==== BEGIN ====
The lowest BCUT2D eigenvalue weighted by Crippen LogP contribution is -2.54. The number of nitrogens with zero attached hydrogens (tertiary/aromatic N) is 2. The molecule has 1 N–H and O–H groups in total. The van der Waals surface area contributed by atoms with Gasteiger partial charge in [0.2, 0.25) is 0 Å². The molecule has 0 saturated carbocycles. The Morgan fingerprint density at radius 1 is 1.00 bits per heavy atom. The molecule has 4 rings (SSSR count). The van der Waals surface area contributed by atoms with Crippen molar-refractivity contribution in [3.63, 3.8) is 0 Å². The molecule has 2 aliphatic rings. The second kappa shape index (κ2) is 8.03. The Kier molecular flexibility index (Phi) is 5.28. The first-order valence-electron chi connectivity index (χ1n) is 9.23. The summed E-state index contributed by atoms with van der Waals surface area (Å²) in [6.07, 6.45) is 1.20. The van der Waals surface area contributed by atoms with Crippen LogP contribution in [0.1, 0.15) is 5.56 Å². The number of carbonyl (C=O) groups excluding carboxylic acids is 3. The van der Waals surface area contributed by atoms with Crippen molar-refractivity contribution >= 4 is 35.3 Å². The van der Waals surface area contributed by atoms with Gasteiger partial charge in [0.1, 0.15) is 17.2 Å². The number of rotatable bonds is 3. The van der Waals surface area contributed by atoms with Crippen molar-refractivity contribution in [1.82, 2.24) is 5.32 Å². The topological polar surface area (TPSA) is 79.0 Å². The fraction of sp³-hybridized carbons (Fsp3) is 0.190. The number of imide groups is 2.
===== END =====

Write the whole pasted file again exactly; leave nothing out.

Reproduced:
The lowest BCUT2D eigenvalue weighted by Crippen LogP contribution is -2.54. The number of nitrogens with zero attached hydrogens (tertiary/aromatic N) is 2. The molecule has 1 N–H and O–H groups in total. The van der Waals surface area contributed by atoms with Gasteiger partial charge in [0.2, 0.25) is 0 Å². The molecule has 0 saturated carbocycles. The Morgan fingerprint density at radius 1 is 1.00 bits per heavy atom. The molecule has 4 rings (SSSR count). The van der Waals surface area contributed by atoms with Crippen molar-refractivity contribution in [3.63, 3.8) is 0 Å². The molecule has 2 aliphatic rings. The second kappa shape index (κ2) is 8.03. The Kier molecular flexibility index (Phi) is 5.28. The first-order valence-electron chi connectivity index (χ1n) is 9.23. The summed E-state index contributed by atoms with van der Waals surface area (Å²) in [6.07, 6.45) is 1.20. The van der Waals surface area contributed by atoms with Crippen LogP contribution in [0.1, 0.15) is 5.56 Å². The number of carbonyl (C=O) groups excluding carboxylic acids is 3. The van der Waals surface area contributed by atoms with Crippen molar-refractivity contribution >= 4 is 35.3 Å². The van der Waals surface area contributed by atoms with Gasteiger partial charge in [0.1, 0.15) is 17.2 Å². The number of rotatable bonds is 3. The van der Waals surface area contributed by atoms with Crippen molar-refractivity contribution in [1.82, 2.24) is 5.32 Å². The topological polar surface area (TPSA) is 79.0 Å². The fraction of sp³-hybridized carbons (Fsp3) is 0.190. The number of imide groups is 2.